Gait assessment at presentation in our patient showed a reduced stride length, an increase in number of steps and time taken to complete a 6 m walk when compared with healthy controls. Such changes in gait correlate with anxiety in community-dwelling older adults (36). We demonstrated an improvement in all objective measures of gait with CPT, that were a behavioural consequence of the FoF. Perceptual measures of FoF were however less amenable to treatment over a short 1-month period, indicating perhaps the requirement for longer-term treatment. Moreover, FoF is a complex neuropsychological construct and perceptual or emotional variables may be more resistant to therapeutic interventions despite objective reduction in maladaptive gait strategies, and improvements in everyday function.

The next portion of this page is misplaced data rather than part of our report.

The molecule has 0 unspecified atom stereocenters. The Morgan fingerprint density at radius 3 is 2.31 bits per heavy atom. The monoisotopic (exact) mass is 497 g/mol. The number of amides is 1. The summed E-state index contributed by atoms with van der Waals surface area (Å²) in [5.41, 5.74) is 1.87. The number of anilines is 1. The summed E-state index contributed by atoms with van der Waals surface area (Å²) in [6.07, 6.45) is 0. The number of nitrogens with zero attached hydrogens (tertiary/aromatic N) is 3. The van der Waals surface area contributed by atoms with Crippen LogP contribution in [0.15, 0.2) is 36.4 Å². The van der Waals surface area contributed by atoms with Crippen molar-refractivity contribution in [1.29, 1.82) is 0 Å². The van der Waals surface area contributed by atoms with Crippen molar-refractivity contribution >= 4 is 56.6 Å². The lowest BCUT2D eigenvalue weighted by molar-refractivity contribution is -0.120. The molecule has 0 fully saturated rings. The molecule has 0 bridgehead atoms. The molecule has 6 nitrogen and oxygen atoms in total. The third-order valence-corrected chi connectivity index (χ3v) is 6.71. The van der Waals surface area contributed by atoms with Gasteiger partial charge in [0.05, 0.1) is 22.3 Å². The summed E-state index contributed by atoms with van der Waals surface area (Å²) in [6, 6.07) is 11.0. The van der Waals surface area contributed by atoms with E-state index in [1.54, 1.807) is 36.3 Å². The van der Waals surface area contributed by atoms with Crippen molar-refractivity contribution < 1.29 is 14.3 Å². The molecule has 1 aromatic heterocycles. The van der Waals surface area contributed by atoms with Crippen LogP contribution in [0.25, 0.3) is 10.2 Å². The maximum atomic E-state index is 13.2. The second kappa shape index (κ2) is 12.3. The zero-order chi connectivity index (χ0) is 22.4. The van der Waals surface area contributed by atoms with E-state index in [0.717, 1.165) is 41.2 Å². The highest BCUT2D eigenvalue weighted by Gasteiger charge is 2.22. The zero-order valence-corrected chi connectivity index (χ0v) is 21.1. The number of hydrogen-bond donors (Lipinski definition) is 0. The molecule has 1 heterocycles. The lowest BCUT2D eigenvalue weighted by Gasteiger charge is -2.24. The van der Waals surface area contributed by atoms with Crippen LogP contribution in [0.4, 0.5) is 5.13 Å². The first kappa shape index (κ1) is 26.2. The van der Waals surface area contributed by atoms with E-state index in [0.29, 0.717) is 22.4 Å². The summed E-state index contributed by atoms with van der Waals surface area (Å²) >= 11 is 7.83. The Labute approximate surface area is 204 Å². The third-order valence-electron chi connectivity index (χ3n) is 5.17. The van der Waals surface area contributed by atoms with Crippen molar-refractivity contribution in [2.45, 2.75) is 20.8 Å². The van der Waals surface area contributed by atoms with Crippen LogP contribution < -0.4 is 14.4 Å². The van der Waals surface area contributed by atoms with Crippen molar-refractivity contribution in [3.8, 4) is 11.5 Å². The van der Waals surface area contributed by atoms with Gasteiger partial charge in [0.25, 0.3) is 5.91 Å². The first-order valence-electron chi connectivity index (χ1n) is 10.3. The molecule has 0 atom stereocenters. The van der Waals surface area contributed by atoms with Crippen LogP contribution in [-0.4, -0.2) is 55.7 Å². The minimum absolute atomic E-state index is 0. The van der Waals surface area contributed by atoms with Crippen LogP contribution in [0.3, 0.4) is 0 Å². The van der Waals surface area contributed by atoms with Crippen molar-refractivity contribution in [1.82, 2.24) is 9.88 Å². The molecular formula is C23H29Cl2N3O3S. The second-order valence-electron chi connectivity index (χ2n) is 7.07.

Traditional treatments for FoF focus on the use of physical therapy or CBT. Balance training, strength and resistance training and tai chi, have been used to treat FoF and have shown mild to moderate improvement in dynamic control and sensory integration (37). Specific and focussed guidelines to avoid falls in older people with a high fall risk have been developed by NICE and the Centres for Disease Control and Prevention, however, these are mainly focussed on home adaptations and muscular strengthening training, targeting fall avoidance specifically, but not FoF. Recommendations include the curtailment of possibly hazardous activities (13) in patients at risk of falls. Considering that our patient had restricted her movement to avoid falls due to a perceived but not objective fall risk, this recommendation may in fact be detrimental to recovery in patients with FoF with low falls risk.